For members of the town board, however, how best to manage the town’s waste is a subject of lively debate. Since last year, the board has explored the idea of privatizing waste management operations, or in other words hiring a private company to run the town’s trash disposal service. Privatization could be the key to lowering costs associated with the town program and ease its deficit. However, some members of the board are weary of the plan and believe privatization might fail to accomplish this goal.

In December of 2008, the town hired Cashin Associates, a business consulting firm, to conduct a comprehensive study on current operations of the town’s waste management system and the viability of hiring a private company to take over the reigns of this town service.

“Historically, the town has run its [waste management] operations as a traditional governmental service rather than as a business that must balance its costs and revenues. This approach, in conjunction with providing a high level of service for a relatively limited number of users, has contributed to operational inefficiencies and a general imbalance of income and expenditures within the Department,” wrote the consulting firm in its opening comments. At a work session held Friday, July 10, members of the board estimated the department’s deficit at around $2.8 million, but comptroller Tamara Wright added that this figure was based on unaudited financials. Kabot added that the town is waiting for the year end 2008 numbers, but said “waste management is in deficit condition.”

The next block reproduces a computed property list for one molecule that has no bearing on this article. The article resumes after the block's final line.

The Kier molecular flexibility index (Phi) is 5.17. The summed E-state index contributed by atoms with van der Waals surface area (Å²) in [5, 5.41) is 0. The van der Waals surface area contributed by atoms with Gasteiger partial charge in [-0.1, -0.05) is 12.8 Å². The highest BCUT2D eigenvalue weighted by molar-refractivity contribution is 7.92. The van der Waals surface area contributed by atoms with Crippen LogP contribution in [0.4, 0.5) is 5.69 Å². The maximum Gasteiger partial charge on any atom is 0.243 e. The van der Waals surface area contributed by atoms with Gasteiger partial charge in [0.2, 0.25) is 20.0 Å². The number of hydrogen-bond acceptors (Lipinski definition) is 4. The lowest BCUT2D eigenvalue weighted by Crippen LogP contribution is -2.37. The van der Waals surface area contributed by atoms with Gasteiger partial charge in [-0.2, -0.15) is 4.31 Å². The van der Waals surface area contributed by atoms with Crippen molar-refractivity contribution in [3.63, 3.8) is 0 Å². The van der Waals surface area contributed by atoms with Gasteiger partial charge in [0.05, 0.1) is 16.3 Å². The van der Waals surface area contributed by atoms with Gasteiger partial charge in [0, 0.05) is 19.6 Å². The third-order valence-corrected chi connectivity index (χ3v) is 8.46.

Based on Cashin’s analysis, around 11 to 14 percent of the town population use the town’s waste stations, however, councilman Chris Nuzzi argued these figures were debatable. Although the number of participating locals may be small, the costs savings are substantial for residents who take advantage of the program. Cashin estimated the average household paid $215 annually for disposal of their household trash at the town waste site. The average annual price for a private trash hauling company was estimated at $521. However, larger families who live farther from waste stations see only 17 percent savings compared to private hauling services.